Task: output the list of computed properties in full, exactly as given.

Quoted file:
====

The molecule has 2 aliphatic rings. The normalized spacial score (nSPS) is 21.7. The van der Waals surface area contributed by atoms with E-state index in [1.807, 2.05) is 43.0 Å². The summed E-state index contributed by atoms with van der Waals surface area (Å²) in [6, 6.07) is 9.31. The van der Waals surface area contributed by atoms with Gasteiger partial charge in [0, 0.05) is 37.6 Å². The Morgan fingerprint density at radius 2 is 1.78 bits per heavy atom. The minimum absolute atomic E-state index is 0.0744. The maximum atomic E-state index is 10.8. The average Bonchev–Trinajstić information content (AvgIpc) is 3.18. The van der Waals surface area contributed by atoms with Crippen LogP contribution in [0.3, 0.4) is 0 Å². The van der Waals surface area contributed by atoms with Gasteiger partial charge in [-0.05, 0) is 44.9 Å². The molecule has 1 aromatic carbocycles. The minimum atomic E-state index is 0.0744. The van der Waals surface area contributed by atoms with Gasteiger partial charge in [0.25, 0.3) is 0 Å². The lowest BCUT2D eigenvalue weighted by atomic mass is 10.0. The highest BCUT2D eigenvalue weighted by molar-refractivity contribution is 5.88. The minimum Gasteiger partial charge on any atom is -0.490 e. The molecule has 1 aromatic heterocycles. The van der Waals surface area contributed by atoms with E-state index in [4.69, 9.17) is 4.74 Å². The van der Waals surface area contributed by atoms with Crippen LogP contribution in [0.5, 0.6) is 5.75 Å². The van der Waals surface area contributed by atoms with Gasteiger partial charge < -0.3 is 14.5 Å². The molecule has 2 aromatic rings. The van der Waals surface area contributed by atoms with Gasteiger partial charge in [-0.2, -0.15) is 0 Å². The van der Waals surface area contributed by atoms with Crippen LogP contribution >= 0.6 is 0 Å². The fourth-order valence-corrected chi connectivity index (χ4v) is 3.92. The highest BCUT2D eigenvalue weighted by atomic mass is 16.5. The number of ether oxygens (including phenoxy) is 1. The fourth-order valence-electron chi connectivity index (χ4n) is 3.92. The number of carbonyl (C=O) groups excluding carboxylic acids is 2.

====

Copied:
The molecule has 2 aliphatic rings. The normalized spacial score (nSPS) is 21.7. The van der Waals surface area contributed by atoms with E-state index in [1.807, 2.05) is 43.0 Å². The summed E-state index contributed by atoms with van der Waals surface area (Å²) in [6, 6.07) is 9.31. The van der Waals surface area contributed by atoms with Gasteiger partial charge in [0, 0.05) is 37.6 Å². The Morgan fingerprint density at radius 2 is 1.78 bits per heavy atom. The minimum absolute atomic E-state index is 0.0744. The maximum atomic E-state index is 10.8. The average Bonchev–Trinajstić information content (AvgIpc) is 3.18. The van der Waals surface area contributed by atoms with Crippen LogP contribution in [0.3, 0.4) is 0 Å². The van der Waals surface area contributed by atoms with Gasteiger partial charge in [-0.05, 0) is 44.9 Å². The molecule has 1 aromatic carbocycles. The minimum atomic E-state index is 0.0744. The van der Waals surface area contributed by atoms with Gasteiger partial charge in [0.25, 0.3) is 0 Å². The lowest BCUT2D eigenvalue weighted by atomic mass is 10.0. The highest BCUT2D eigenvalue weighted by molar-refractivity contribution is 5.88. The minimum Gasteiger partial charge on any atom is -0.490 e. The molecule has 1 aromatic heterocycles. The van der Waals surface area contributed by atoms with E-state index in [4.69, 9.17) is 4.74 Å². The van der Waals surface area contributed by atoms with Crippen LogP contribution in [0.5, 0.6) is 5.75 Å². The van der Waals surface area contributed by atoms with Gasteiger partial charge < -0.3 is 14.5 Å². The molecule has 2 aromatic rings. The van der Waals surface area contributed by atoms with Gasteiger partial charge in [-0.2, -0.15) is 0 Å². The van der Waals surface area contributed by atoms with Crippen LogP contribution >= 0.6 is 0 Å². The fourth-order valence-corrected chi connectivity index (χ4v) is 3.92. The highest BCUT2D eigenvalue weighted by atomic mass is 16.5. The number of ether oxygens (including phenoxy) is 1. The fourth-order valence-electron chi connectivity index (χ4n) is 3.92. The number of carbonyl (C=O) groups excluding carboxylic acids is 2.